From the moment his opponents divided themselves among three candidates, Madison had nothing to fear; but even without this good fortune he possessed an advantage that weighed decisively in his favor. The State legislatures had been chosen chiefly in the spring or summer, when the embargo was still comparatively popular; and in most cases, but particularly in New York, the legislature still chose Presidential electors. The people expressed no direct opinion on national politics, except in regard to Congressmen. State after State deserted to the Federalists without affecting the general election. Early in September Vermont elected a Federalist governor, but the swarm of rotten boroughs in the State secured a Republican legislature, which immediately chose electors for Madison. The revolution in Vermont surrendered all New England to the Federalists. New Hampshire chose Presidential electors by popular vote; Rhode Island did the same,—and both States, by fair majorities, rejected Madison and voted for Pinckney. In Massachusetts and Connecticut the legislatures chose Federalist electors. Thus all New England declared against the Administration; and had Vermont been counted as she voted in September, the opposition would have received forty-five electoral votes from New England, where in 1804 it had received only nine. In New York the opponents of the embargo were very strong, and the nineteen electoral votes of that State might in a popular election have been taken from Madison. In this case Pennsylvania would have decided the result. Eighty-eight electoral votes were needed for a choice. New England, New York, and Delaware represented sixty-seven. Maryland and North Carolina were so doubtful that if Pennsylvania had deserted Madison, they would probably have followed her, and would have left the Republican party a wreck.
The choice of electors by the legislatures of Vermont and New York defeated all chance of overthrowing Madison; but apart from these accidents of management the result was already decided by the people of Pennsylvania. The wave of Federalist success and political revolution stopped short in New York, and once more the Democracy of Pennsylvania steadied and saved the Administration. At the October election of 1808,—old Governor McKean having at last retired,—Simon Snyder was chosen governor by a majority of more than twenty thousand votes. The new governor was the candidate of Duane and the extreme Democrats; his triumph stopped the current of Federalist success, and enabled Madison's friends to drive hesitating Republicans back to their party. In Virginia, Monroe was obliged to retire from the contest, and his supporters dwindled in numbers until only two or three thousand went to the polls. In New York, De Witt Clinton contented himself with taking from Madison six of the nineteen electoral votes and giving them to Vice-President Clinton. Thus the result showed comparatively little sign of the true Republican loss; yet in the electoral college where in 1804 Jefferson had received the voices of one hundred and sixty-two electors, Madison in 1808 received only one hundred and twenty-two votes. The Federalist minority rose from fourteen to forty-seven.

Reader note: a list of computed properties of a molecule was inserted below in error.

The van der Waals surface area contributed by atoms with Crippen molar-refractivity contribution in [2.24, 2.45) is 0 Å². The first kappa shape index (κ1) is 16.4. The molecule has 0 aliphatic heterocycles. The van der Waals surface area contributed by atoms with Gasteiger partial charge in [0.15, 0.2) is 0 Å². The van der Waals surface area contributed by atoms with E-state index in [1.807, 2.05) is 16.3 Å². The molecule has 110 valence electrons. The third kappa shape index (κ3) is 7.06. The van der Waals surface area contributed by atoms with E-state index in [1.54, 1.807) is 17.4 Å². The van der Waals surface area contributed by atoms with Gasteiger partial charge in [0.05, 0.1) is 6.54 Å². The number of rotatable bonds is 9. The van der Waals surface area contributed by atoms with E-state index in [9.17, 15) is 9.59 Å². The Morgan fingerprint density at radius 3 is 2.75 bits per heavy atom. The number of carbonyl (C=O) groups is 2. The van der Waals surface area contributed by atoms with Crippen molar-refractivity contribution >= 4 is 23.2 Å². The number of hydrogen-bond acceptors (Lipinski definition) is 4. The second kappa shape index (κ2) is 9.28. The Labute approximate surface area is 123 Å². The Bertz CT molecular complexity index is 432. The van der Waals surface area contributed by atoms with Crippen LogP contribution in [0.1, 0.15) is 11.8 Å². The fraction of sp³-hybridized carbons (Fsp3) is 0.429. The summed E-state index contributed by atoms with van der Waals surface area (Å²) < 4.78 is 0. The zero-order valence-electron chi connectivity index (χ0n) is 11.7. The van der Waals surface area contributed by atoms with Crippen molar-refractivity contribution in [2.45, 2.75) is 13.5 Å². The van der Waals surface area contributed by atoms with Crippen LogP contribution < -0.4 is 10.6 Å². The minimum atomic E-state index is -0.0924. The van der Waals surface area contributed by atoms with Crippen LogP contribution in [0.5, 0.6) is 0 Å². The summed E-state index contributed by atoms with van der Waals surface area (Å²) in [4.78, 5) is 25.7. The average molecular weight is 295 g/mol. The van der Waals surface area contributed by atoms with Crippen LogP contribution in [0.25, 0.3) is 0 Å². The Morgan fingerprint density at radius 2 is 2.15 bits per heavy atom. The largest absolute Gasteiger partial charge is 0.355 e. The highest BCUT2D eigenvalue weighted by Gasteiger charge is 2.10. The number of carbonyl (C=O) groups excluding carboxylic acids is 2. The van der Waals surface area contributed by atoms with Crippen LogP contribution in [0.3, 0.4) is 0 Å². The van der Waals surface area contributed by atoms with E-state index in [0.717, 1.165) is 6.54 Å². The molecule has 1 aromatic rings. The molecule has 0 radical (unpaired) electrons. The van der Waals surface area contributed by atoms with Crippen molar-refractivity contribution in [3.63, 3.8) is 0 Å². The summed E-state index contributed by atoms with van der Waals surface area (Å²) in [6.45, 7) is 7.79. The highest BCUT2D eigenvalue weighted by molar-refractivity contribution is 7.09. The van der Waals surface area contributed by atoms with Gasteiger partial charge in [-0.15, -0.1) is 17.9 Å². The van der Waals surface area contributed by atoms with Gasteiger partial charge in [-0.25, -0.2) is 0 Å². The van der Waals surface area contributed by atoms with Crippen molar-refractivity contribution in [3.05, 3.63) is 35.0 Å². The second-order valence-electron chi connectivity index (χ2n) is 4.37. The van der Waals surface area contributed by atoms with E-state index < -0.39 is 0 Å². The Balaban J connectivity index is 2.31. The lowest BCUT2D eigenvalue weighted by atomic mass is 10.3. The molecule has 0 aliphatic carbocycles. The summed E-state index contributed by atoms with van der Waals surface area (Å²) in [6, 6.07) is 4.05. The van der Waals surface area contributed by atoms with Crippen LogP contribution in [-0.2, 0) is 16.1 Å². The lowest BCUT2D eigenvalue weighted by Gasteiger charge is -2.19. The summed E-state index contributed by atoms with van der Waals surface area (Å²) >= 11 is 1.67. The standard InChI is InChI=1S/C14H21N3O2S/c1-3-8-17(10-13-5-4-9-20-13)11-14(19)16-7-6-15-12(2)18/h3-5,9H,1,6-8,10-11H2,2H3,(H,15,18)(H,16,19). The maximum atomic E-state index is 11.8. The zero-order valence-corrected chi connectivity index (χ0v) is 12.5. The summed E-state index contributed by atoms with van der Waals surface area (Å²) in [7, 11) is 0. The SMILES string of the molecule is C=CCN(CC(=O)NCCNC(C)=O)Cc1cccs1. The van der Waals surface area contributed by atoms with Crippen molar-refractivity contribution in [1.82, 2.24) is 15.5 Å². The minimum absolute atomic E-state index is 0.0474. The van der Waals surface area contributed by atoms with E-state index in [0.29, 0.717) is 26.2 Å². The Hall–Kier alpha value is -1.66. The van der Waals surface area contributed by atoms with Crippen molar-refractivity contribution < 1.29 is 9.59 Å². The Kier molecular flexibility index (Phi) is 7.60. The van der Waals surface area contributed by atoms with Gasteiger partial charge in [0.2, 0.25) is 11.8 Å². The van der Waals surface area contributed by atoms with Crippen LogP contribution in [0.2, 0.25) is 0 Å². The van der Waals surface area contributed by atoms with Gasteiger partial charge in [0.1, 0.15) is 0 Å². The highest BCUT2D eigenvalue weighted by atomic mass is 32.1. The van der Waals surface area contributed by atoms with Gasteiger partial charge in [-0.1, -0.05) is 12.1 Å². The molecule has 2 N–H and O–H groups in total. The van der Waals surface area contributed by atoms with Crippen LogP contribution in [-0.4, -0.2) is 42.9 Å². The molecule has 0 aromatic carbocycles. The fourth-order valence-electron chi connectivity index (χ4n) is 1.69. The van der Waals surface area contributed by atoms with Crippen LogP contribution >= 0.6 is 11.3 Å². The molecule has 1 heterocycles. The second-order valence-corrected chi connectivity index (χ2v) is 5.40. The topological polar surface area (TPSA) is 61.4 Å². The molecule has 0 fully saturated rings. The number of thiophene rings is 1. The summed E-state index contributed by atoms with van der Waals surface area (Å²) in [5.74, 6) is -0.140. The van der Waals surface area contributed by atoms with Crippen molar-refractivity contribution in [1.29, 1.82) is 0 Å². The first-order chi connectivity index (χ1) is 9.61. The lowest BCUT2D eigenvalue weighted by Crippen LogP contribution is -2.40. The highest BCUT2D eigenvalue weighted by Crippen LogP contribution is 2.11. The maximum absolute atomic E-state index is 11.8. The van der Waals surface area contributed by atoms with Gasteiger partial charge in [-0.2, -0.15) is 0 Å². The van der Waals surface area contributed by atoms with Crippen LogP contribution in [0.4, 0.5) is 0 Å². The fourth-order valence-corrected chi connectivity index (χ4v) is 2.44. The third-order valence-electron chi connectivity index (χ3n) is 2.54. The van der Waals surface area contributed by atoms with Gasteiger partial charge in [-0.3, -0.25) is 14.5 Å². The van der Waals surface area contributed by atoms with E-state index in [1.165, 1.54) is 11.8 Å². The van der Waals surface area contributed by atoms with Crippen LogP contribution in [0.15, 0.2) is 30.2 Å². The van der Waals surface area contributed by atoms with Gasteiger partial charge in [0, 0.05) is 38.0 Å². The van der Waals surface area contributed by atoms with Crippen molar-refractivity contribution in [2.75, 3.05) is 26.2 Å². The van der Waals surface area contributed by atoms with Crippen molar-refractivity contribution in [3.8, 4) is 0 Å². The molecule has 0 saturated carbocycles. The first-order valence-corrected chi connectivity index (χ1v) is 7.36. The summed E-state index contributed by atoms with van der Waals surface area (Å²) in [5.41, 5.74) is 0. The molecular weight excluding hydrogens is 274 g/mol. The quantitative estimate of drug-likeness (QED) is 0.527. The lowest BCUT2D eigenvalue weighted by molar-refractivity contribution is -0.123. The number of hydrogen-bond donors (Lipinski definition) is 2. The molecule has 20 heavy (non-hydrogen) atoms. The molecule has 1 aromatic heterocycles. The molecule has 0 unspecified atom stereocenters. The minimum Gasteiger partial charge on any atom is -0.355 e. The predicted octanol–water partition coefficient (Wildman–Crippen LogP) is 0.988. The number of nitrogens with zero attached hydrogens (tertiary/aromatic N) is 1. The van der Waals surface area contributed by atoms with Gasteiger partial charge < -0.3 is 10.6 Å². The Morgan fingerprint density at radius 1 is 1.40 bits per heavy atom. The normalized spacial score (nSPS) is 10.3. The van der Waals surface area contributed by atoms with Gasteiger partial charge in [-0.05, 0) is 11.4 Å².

In the elections to Congress the same effects were shown. The Federalists doubled their number of Congressmen, but the huge Republican majority could well bear reduction. The true character of the Eleventh Congress could not be foretold by the party vote. Many Northern Republicans chosen to Congress were as hostile to the embargo as though they had been Federalists. Elected on the issue of embargo or anti-embargo, the Congress which was to last till March 5, 1811, was sure to be factious; but whether factious or united, it could have neither policy nor leader. The election decided its own issue. The true issue thenceforward was that of war; but on this point the people had not been asked to speak, and their representatives would not dare without their encouragement to act.
The Republican party by a supreme effort kept itself in office; but no one could fail to see that if nine months of embargo had so shattered Jefferson's power, another such year would shake the Union itself. The cost of this "engine for national purposes" exceeded all calculation. Financially, it emptied the Treasury, bankrupted the mercantile and agricultural class, and ground the poor beyond endurance. Constitutionally, it overrode every specified limit on arbitrary power and made Congress despotic, while it left no bounds to the authority which might be vested by Congress in the President. Morally, it sapped the nation's vital force, lowering its courage, paralyzing its energy, corrupting its principles, and arraying all the active elements of society in factious opposition to government or in secret paths of treason. Politically, it cost Jefferson the fruits of eight years painful labor for popularity, and brought the Union to the edge of a precipice.
Finally, frightful as the cost of this engine was, as a means of coercion the embargo evidently failed. The President complained of evasion, and declared that if the measure were faithfully executed it would produce the desired effect; but the people knew better. In truth, the law was faithfully executed. The price-lists of Liverpool and London, the published returns from Jamaica and Havana, proved that American produce was no longer to be bought abroad. On the continent of Europe commerce had ceased before the embargo was laid, and its coercive effects were far exceeded by Napoleon's own restrictions; yet not a sign came from Europe to show that Napoleon meant to give way. From England came an answer to the embargo, but not such as promised its success. On all sides evidence accumulated that the embargo, as an engine of coercion, needed a long period of time to produce a decided effect. The law of physics could easily be applied to politics; force could be converted only into its equivalent force. If the embargo—an exertion of force less violent than war—was to do the work of war, it must extend over a longer time the development of an equivalent energy. Wars lasted for many years, and the embargo must be calculated to last much longer than any war; but meanwhile the morals, courage, and political liberties of the American people must be perverted or destroyed; agriculture and shipping must perish; the Union itself could not be preserved.
Under the shock of these discoveries Jefferson's vast popularity vanished, and the labored fabric of his reputation fell in sudden and general ruin. America began slowly to struggle, under the consciousness of pain, toward a conviction that she must bear the common burdens of humanity, and fight with the weapons of other races in the same bloody arena; that she could not much longer delude herself with hopes of evading laws of Nature and instincts of life; and that her new statesmanship which made peace a passion could lead to no better result than had been reached by the barbarous system which made war a duty.
- Jefferson to Gallatin, July 12, 1808; Works, v. 307.
- Jefferson to Robert Smith, July 16, 1808; Works, v. 316.
- Speech of Josiah Quincy, Nov. 28, 1808; Annals of Congress, 1808, 1809, p. 543.
- Lambert's Travels, ii. 64, 65.
- The Embargo; or Sketches of the Times. A Satire. By William Cullen Bryant. 1808.
- Adams's Gallatin, 373, 374.